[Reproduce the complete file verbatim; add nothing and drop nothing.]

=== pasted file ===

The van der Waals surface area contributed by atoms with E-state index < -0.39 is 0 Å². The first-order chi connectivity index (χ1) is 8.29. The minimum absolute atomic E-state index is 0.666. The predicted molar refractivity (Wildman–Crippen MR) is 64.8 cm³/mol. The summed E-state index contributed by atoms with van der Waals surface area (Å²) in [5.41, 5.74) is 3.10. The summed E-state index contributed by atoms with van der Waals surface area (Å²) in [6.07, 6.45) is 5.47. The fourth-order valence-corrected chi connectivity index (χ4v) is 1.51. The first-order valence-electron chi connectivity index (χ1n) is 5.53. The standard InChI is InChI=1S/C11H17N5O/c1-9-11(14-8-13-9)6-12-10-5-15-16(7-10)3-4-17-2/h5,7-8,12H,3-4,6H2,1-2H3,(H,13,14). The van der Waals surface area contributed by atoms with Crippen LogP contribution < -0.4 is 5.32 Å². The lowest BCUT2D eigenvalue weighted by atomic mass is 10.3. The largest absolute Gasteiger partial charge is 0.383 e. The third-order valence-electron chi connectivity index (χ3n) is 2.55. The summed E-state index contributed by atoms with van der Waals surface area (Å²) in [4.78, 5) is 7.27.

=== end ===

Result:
The van der Waals surface area contributed by atoms with E-state index < -0.39 is 0 Å². The first-order chi connectivity index (χ1) is 8.29. The minimum absolute atomic E-state index is 0.666. The predicted molar refractivity (Wildman–Crippen MR) is 64.8 cm³/mol. The summed E-state index contributed by atoms with van der Waals surface area (Å²) in [5.41, 5.74) is 3.10. The summed E-state index contributed by atoms with van der Waals surface area (Å²) in [6.07, 6.45) is 5.47. The fourth-order valence-corrected chi connectivity index (χ4v) is 1.51. The first-order valence-electron chi connectivity index (χ1n) is 5.53. The standard InChI is InChI=1S/C11H17N5O/c1-9-11(14-8-13-9)6-12-10-5-15-16(7-10)3-4-17-2/h5,7-8,12H,3-4,6H2,1-2H3,(H,13,14). The van der Waals surface area contributed by atoms with Crippen LogP contribution < -0.4 is 5.32 Å². The lowest BCUT2D eigenvalue weighted by atomic mass is 10.3. The largest absolute Gasteiger partial charge is 0.383 e. The third-order valence-electron chi connectivity index (χ3n) is 2.55. The summed E-state index contributed by atoms with van der Waals surface area (Å²) in [4.78, 5) is 7.27.